Published by Putnam Juvenile on Sherri L. Smith
First came the storms.
Then came the Fever.
And the Wall.
After a string of devastating hurricanes and a severe outbreak of Delta Fever, the Gulf Coast has been quarantined. Years later, residents of the Outer States are under the assumption that life in the Delta is all but extinct… but in reality, a new primitive society has been born.
Fen de la Guerre is living with the O-Positive blood tribe in the Delta when they are ambushed. Left with her tribe leader’s newborn, Fen is determined to get the baby to a better life over the wall before her blood becomes tainted. Fen meets Daniel, a scientist from the Outer States who has snuck into the Delta illegally. Brought together by chance, kept together by danger, Fen and Daniel navigate the wasteland of Orleans. In the end, they are each other’s last hope for survival.
Sherri L. Smith delivers an expertly crafted story about a fierce heroine whose powerful voice and firm determination will stay with you long after you’ve turned the last page.
Once upon a time, the phrase DNF (Did Not Finish) was not in my vocabulary. But sometimes you find those reads that simply do not click. These unfortunate, DNF reads are cataloged within the DNF Chronicles. Even though the book and I did not click, we hope that you will still give any of the books featured a shot.
Read to: about page 40 of 336
The Final Straw:
Orleans was one of the top dystopians that I had been looking forward to in 2013. In fact, I was so excited when I got my hands on an advanced galley. I could not wait to get into these pages.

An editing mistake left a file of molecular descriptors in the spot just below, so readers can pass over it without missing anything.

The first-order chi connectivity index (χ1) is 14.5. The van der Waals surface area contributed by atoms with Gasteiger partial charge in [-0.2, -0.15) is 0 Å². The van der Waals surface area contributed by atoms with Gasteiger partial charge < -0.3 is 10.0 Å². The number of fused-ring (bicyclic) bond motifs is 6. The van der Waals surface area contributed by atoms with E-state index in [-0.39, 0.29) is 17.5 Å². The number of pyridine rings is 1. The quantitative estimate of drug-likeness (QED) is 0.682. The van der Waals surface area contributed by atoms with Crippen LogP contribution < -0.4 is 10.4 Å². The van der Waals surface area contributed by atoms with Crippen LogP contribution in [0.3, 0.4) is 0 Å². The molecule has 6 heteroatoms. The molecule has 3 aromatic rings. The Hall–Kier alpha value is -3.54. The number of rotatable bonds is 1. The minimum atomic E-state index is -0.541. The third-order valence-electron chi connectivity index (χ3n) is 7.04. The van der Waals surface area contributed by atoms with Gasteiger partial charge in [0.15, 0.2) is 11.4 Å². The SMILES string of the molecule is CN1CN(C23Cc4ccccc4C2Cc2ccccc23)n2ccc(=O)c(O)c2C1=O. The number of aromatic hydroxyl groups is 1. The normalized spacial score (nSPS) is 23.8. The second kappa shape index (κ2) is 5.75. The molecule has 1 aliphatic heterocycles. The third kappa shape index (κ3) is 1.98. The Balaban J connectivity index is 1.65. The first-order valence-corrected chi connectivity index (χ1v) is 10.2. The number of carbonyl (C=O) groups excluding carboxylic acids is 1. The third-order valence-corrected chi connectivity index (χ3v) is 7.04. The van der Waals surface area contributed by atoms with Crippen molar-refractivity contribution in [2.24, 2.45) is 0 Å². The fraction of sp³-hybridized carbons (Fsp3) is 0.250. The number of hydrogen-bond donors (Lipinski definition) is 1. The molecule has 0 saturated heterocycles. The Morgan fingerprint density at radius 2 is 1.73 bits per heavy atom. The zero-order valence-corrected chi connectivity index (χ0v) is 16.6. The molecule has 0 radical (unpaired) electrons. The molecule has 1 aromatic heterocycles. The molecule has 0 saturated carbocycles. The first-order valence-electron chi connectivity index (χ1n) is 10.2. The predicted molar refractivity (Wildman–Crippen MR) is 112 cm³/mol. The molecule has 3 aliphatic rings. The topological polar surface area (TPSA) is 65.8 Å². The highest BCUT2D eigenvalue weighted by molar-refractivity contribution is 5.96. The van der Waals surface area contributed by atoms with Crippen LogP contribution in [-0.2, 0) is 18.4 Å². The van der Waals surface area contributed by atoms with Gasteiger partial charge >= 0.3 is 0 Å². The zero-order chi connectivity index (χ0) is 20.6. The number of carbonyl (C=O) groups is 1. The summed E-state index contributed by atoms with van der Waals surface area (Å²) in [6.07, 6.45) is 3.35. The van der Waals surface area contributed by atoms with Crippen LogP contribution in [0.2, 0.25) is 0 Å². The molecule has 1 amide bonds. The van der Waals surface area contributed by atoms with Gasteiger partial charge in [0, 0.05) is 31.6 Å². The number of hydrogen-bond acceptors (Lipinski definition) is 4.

Orleans started off so promising. The New Orleans area as we know it today has been ravaged for the last 25 years by one massive hurricane after another. Over time, the people of the city have either died from the storms, their aftermath, or have simply left the city all together. But for those brave souls remaining, a light at the end of the tunnel did not come. Instead, they are met with a new disease, Delta Fever, which causes a change in their society forever. As those remaining try to make a life for themselves, they watch as the city they love deteriorates around them, and discover that they are shut off from the rest of the country as the Government builds a wall around this area and the other effected southern states.
The back story for Orleans, honestly, is probably why I lasted as long as I did. Unlike some other DNF reads, Orleans was really exciting at the beginning. Discovering this world and what has happened to it. I thought we were really going to click. But early on, once our characters really come into play, I discovered a problem. The dialect. Now, I give Sherri L. Smith all the credit in the world for making Orleans authentic, but I simply could not stomach the dialect. Over time, it really started to give me a headache.
I am sure I would have probably enjoyed Orleans if the writing had been different. And I am sure there are plenty of readers would will not be bothered by it. But for me, I just didn't fit.